So it comes right back to globalization versus internationalization. You're seeing identity being formed, not on very pleasant grounds. And I fully agree with you, but I think it would be much better for Europe to broaden out. After all, Islam was part of Europe.
If you think about the most advanced enlightened part of Europe, it was in southern Spain. You go to the [INAUDIBLE], there is nothing like it. And they didn't burn it down when they left-- they, uncivilized Muslims.
That was the center of Europe. You wanted to be as close to southern Spain as you could, if you were an intellectual in the 12th century. Time for another turn. Maybe Europe should grow.
HUBERT ZIMMERMAN: Well, probably, I should add some skeptical notes to that because I don't--
PETER KATZENSTEIN: That's what we're supposed to do. So--
HUBERT ZIMMERMAN: --agree for three reasons. First, you were mentioning southern Spain and the culture there. If you look at the three religions that you mentioned-- Catholicism, Orthodox-- they are all in some way also kind of Mediterranean religions. So there is also a kind of common ground-- also Judaism. So I wouldn't say the difference is in this stark way.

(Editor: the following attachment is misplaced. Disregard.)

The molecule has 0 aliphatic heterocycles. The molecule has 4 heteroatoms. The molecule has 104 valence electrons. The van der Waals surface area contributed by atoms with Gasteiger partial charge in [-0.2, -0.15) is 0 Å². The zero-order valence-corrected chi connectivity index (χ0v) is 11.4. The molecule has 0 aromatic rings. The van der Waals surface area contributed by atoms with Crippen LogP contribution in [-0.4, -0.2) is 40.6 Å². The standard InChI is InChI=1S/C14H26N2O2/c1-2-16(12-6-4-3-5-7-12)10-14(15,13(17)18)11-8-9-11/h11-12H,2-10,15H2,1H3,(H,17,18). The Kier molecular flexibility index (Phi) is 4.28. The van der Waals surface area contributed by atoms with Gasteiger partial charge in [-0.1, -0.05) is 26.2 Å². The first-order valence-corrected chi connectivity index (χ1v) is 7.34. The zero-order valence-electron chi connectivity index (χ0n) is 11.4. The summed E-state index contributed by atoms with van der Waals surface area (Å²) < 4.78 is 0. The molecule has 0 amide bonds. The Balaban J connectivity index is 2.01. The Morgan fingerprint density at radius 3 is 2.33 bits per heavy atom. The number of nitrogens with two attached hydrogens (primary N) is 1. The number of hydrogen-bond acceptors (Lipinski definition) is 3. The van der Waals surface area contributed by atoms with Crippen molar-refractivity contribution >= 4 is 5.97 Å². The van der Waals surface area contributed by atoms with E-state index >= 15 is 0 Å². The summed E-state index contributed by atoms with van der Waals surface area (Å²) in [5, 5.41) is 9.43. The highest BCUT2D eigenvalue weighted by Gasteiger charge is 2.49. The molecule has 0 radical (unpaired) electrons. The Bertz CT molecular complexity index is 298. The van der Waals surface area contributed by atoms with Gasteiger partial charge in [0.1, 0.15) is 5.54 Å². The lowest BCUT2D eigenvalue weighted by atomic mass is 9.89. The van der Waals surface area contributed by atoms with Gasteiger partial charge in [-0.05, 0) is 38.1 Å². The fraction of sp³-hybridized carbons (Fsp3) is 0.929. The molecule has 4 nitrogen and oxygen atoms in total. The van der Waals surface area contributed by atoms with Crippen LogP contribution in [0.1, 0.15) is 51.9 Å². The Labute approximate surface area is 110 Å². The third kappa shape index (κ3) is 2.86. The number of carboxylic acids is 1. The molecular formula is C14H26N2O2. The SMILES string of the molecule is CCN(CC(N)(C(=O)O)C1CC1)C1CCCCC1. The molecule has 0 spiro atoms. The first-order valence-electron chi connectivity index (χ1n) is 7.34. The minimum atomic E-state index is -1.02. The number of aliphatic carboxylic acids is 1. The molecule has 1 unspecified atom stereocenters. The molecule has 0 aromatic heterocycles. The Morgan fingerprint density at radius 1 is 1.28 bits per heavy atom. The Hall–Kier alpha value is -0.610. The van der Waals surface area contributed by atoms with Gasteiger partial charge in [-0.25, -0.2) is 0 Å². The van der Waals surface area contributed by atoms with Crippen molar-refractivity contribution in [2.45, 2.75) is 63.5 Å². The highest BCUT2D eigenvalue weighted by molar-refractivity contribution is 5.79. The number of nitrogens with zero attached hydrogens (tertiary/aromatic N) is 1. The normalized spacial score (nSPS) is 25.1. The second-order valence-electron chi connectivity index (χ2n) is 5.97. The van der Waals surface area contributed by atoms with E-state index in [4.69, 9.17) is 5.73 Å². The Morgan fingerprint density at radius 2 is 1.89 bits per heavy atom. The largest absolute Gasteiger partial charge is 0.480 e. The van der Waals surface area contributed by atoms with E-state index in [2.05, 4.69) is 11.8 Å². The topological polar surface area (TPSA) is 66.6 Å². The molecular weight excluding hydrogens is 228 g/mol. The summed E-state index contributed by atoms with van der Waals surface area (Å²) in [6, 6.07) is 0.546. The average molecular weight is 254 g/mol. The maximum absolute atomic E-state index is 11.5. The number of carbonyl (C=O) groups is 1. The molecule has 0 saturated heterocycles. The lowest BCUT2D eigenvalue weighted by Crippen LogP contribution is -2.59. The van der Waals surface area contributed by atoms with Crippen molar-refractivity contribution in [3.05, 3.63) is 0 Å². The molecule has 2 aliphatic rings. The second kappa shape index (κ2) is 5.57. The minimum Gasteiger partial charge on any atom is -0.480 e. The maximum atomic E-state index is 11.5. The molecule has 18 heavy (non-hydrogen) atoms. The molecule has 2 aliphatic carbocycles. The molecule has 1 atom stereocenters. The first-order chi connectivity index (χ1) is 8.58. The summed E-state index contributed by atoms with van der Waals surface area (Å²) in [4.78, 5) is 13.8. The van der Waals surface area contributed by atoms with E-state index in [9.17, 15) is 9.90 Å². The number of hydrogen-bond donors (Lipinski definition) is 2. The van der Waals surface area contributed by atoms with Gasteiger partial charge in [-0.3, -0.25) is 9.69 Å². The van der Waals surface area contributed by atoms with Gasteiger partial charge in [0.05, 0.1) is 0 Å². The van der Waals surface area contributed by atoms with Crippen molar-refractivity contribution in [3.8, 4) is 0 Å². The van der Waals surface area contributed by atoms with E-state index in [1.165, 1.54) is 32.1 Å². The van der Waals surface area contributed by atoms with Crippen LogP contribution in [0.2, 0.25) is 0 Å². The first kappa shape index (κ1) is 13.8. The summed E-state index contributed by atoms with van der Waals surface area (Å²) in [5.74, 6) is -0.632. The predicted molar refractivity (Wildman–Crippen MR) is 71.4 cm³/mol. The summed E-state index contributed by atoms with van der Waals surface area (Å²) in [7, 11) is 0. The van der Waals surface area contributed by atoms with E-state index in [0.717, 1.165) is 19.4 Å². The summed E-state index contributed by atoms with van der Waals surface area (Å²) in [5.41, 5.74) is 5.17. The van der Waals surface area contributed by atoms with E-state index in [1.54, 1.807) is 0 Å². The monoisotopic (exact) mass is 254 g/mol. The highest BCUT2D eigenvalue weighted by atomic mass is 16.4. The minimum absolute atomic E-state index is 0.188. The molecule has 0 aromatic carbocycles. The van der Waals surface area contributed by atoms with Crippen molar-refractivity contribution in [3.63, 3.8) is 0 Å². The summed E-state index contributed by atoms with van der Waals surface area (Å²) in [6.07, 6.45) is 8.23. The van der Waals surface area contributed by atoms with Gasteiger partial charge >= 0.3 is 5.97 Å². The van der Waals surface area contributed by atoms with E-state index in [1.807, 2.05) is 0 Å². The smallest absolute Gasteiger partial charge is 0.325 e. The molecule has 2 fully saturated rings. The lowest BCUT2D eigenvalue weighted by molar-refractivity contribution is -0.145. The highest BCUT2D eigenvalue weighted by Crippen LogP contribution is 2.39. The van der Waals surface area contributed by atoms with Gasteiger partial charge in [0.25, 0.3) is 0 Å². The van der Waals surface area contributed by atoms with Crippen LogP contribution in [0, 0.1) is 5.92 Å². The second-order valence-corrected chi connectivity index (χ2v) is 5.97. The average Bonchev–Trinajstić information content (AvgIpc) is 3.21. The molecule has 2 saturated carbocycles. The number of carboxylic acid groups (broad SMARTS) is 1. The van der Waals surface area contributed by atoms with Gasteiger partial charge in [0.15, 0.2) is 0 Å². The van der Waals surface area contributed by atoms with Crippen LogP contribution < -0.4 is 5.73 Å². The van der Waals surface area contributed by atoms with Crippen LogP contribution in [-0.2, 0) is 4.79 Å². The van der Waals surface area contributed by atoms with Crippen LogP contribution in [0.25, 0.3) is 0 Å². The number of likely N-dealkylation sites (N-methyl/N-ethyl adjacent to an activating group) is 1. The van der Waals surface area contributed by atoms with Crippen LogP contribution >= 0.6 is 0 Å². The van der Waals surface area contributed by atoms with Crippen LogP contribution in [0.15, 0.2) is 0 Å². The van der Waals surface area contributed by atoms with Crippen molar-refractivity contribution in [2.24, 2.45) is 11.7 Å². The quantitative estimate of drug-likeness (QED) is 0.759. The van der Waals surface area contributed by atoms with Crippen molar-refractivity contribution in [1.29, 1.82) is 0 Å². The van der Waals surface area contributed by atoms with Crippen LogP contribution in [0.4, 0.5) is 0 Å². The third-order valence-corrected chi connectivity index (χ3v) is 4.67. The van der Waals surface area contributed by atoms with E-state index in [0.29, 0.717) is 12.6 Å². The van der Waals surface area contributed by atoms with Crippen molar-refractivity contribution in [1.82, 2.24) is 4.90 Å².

Also, you mention Serbia. You could have mentioned also Bosnia, Albania. They will eventually get in. I don't think they will be kept out over the long run, whether they are Muslim countries or not, which will also reduce the divide.
And then the European identity defined against something-- I think German identity for quite some time was defined against France. So that also vanished. So I wouldn't be so strict on the religious--
PETER KATZENSTEIN: No, no, you're an optimist. This is good.
HUBERT ZIMMERMAN: No.
SPEAKER 3: Yes.
SPEAKER 6: I was just wondering if you could speak to the post-communism's effects, the Yogoslav wars, and how it's impacting the Kosovo decision, or why it's not impacting the Kosovo decision in a different way that the Balkanization has, like, taken [INAUDIBLE] direction.